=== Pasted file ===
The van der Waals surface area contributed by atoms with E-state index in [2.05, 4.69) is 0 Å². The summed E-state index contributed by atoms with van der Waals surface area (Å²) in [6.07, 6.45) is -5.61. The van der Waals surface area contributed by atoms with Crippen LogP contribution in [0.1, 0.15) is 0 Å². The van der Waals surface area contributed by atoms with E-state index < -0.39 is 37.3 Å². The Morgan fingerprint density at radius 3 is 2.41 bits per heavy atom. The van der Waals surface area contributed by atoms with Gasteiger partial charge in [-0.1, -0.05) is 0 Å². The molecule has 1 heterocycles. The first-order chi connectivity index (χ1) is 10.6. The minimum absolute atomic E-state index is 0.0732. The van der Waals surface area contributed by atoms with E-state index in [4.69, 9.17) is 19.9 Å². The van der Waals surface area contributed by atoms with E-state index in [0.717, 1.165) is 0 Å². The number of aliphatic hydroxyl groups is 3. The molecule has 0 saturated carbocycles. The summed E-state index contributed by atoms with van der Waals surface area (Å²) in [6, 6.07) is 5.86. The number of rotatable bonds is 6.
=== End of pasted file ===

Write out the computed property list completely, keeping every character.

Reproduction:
The van der Waals surface area contributed by atoms with E-state index in [2.05, 4.69) is 0 Å². The summed E-state index contributed by atoms with van der Waals surface area (Å²) in [6.07, 6.45) is -5.61. The van der Waals surface area contributed by atoms with Crippen LogP contribution in [0.1, 0.15) is 0 Å². The van der Waals surface area contributed by atoms with E-state index < -0.39 is 37.3 Å². The Morgan fingerprint density at radius 3 is 2.41 bits per heavy atom. The van der Waals surface area contributed by atoms with Gasteiger partial charge in [-0.1, -0.05) is 0 Å². The molecule has 1 heterocycles. The first-order chi connectivity index (χ1) is 10.6. The minimum absolute atomic E-state index is 0.0732. The van der Waals surface area contributed by atoms with E-state index in [4.69, 9.17) is 19.9 Å². The van der Waals surface area contributed by atoms with E-state index in [0.717, 1.165) is 0 Å². The number of aliphatic hydroxyl groups is 3. The molecule has 0 saturated carbocycles. The summed E-state index contributed by atoms with van der Waals surface area (Å²) in [6, 6.07) is 5.86. The number of rotatable bonds is 6.